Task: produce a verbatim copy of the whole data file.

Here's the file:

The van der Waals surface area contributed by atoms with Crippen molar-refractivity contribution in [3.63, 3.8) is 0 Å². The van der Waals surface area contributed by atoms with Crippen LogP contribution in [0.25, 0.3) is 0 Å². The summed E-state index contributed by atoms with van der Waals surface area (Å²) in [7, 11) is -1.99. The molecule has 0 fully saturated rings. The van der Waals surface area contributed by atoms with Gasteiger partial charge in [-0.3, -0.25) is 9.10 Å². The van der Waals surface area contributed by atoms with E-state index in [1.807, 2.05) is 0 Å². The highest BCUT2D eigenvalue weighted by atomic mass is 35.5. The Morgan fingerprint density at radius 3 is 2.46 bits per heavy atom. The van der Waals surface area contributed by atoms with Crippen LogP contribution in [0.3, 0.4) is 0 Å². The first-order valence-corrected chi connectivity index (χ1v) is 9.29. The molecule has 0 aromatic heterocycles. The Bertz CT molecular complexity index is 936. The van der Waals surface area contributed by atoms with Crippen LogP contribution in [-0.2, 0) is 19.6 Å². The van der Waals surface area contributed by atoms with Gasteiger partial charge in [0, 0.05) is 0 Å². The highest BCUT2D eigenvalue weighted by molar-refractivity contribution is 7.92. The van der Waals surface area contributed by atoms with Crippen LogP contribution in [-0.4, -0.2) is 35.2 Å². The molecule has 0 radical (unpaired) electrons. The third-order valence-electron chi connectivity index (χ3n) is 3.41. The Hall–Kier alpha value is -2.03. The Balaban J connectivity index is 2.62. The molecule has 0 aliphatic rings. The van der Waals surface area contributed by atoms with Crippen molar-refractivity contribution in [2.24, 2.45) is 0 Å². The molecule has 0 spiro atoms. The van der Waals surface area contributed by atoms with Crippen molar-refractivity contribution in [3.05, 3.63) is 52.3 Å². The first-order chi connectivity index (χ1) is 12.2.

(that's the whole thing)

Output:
The van der Waals surface area contributed by atoms with Crippen molar-refractivity contribution in [3.63, 3.8) is 0 Å². The van der Waals surface area contributed by atoms with Crippen LogP contribution in [0.25, 0.3) is 0 Å². The summed E-state index contributed by atoms with van der Waals surface area (Å²) in [7, 11) is -1.99. The molecule has 0 fully saturated rings. The van der Waals surface area contributed by atoms with Gasteiger partial charge in [-0.3, -0.25) is 9.10 Å². The van der Waals surface area contributed by atoms with E-state index in [1.807, 2.05) is 0 Å². The highest BCUT2D eigenvalue weighted by atomic mass is 35.5. The Morgan fingerprint density at radius 3 is 2.46 bits per heavy atom. The van der Waals surface area contributed by atoms with Crippen LogP contribution in [0.3, 0.4) is 0 Å². The first-order valence-corrected chi connectivity index (χ1v) is 9.29. The molecule has 0 aromatic heterocycles. The Bertz CT molecular complexity index is 936. The van der Waals surface area contributed by atoms with Crippen LogP contribution in [-0.2, 0) is 19.6 Å². The van der Waals surface area contributed by atoms with Gasteiger partial charge in [0, 0.05) is 0 Å². The highest BCUT2D eigenvalue weighted by molar-refractivity contribution is 7.92. The van der Waals surface area contributed by atoms with Crippen LogP contribution in [-0.4, -0.2) is 35.2 Å². The molecule has 0 radical (unpaired) electrons. The third-order valence-electron chi connectivity index (χ3n) is 3.41. The Hall–Kier alpha value is -2.03. The Balaban J connectivity index is 2.62. The molecule has 0 aliphatic rings. The van der Waals surface area contributed by atoms with Crippen molar-refractivity contribution in [2.24, 2.45) is 0 Å². The molecule has 0 spiro atoms. The van der Waals surface area contributed by atoms with Crippen molar-refractivity contribution in [3.05, 3.63) is 52.3 Å². The first-order chi connectivity index (χ1) is 12.2.